Service workers demand higher wages at panel


They talked and, later, chanted, but they knew it wasn’t enough.

Roughly 200 service workers — including janitors, security guards, fast food workers, students, professors and community members — gathered in the O’Hara Student Center on Thursday at 5 p.m. to hear a panel of workers and experts discuss wage inequality in Pittsburgh, organizers said. The panel was organized by Pitt, the local 32BJ branch of the Service Employees International Union and a local branch of Fight for $15, a national organization.

Organizers hung banners around the second-floor ballroom calling for a minimum wage of $15 per hour, one of which read, “Strike! Better pay for a stronger Pittsburgh.”

University spokesman John Fedele said on Thursday afternoon that the University would not comment on the panel. 

Each member of the panel gave their personal perspectives on income inequality. The panel included Stephen Herzenberg, an economist with the Keystone Research Center, Bruce Kraus, Pittsburgh City Council president and representative for Pittsburgh’s third council district, several service workers from around the city and Joshua Orange, a junior at Pitt.

Sam Williamson, regional director for the local 32BJ  SEIU, which helps organize workers union in Pittsburgh, mediated the panel and began with a challenge for the audience.

“Is your future going to be determined by your skin or where you went to school … or your inherent worth as a human being?” he asked. 

Minimum wage and other underpaid workers, Williamson said, are fighting for the minimum wage to be raised to $15 per hour, for better working conditions and for the right to form a union without interference by employers.

“The only thing throughout American history that has raised wages is unions,” Williamson said.

One-third of Pittsburgh residents live in poverty, according to a 32BJ release after the panel. A recent study by the Three Rivers Workforce Investment Board found that nearly half of the new jobs being created in Pittsburgh will pay less than $14 per hour, the release said. This data is also from “Pittsburgh’s Racial Demographics 2015: Differences and Disparities” published by the School of Social Work earlier this year.

Williamson said SEIU is currently helping to unionize security guards around the city. Because of the actions of 32BJ, he said, 400 security guards are currently unionized, and 400 more are expected to unionize by mid-March. There are about 1,000 security guards in total in Pittsburgh, he said.

The panel comes amid contract negotiations between service workers at Pitt and the University. Workers are calling for cheaper health care and a 3.7 percent annual raise. 

Before the panel spoke, Orange stood and began to rally the audience.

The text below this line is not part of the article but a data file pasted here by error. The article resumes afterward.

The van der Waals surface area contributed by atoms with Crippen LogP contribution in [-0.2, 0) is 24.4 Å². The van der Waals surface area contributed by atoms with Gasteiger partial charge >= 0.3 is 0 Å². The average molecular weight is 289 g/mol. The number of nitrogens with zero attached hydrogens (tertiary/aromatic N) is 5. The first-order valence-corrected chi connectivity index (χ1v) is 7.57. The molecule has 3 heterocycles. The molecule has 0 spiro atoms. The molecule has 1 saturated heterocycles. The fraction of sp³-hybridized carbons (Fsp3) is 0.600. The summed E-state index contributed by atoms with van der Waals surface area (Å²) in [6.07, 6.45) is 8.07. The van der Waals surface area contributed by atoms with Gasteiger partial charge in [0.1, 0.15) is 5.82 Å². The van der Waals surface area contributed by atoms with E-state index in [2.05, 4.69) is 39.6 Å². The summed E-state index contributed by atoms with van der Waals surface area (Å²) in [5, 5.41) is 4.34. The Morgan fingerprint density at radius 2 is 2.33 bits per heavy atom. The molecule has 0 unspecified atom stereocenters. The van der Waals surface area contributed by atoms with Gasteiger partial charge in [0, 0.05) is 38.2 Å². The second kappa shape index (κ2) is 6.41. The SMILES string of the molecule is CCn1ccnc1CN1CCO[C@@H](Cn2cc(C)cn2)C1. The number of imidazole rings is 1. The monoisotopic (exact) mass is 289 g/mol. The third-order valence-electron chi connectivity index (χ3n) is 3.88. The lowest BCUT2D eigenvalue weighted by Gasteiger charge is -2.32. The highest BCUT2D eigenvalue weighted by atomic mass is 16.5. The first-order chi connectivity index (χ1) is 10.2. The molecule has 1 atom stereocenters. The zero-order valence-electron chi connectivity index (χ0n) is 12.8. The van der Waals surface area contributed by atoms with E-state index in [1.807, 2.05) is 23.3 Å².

“I believe!” he called. “I believe that we will win!”

Then, Herzenberg, the first to speak, spoke about the history of wage inequality in America.

“There’s an answer to inequality,” he said, “It’s $15 an hour.”

He discussed the specific economics of income inequality and explained that when all workers are paid more, the economy as a whole is better off.

“Only you can save America from itself,” Herzenberg said.

Lena Germany, who works at a KFC in Wilkinsburg, told a personal story of how she lost custody of her young son. He was taken away from her, she said, because, a few years ago, the state of Pennsylvania deemed her financially unable to support him. She expressed her frustration with working for a low wage.

“I don’t make the paychecks — all I do is work for them. I don’t want to struggle anymore,” Germany said.

She and other fast food workers around Pittsburgh, she said, are planning a strike on April 15.

Aliyya Lee, a cleaner at Pitt and a member of 32BJ, was also on the panel and spoke about how working as part of a union has benefited her. She said she is raising two daughters, one of whom is a senior at Pitt Johnstown. 

“If I didn’t have this job,” she said, “I wouldn’t have been able to put her through school.”

While she was speaking, she started crying. An audience member called to her and said, “Keep that strength.”

Later, during his speech, Orange explained what a living wage means.

“It simply means that you can live with your wages. It means you don’t have to choose between [paying only] two-thirds of your utilities … or whether or not you’ll be able to feed your children,” he said.

After the panel, Williamson opened up the floor to the audience.

Later, a crowd member asked Kraus if City Council would support the right to unionize and support Fight for $15.

“You only have to ask,” Kraus replied. 

This sentiment was echoed by councilwoman Natalia Rudiak, who was also in attendance. 

Rudiak, who is currently running for city controller, said she co-sponsored a bill that City Council passed in 2010 to help raise the wages of private sector service workers.

Because of legal hang-ups, though, she said, the law is being enforced, but on an unregulated basis. Because of this, she said, she and other City Council members, including Kraus, are dedicated to advocating for workers’ rights. 

“It’s really powerful when elected officials lend their voices,” she said. “We show up.”

Orange said students should care about income inequality because it directly affects their lives post-college.

“This is pertinent for us,” he said during his speech. “It’s hard enough for us to try to figure out how to pay off a loan with $7.25 an hour, so it must be impossible to try to figure out to how to get to a better social economic state if you can’t figure out how to pay for school in the first place.”

He called on students not to be apathetic and to take action. Taking action, he said, is important because it is the right thing to do.

“This is not our fight, but this is all of our war,” he said. “When I say this is important for students to do, I mean it’s quintessential for us as humans to do.”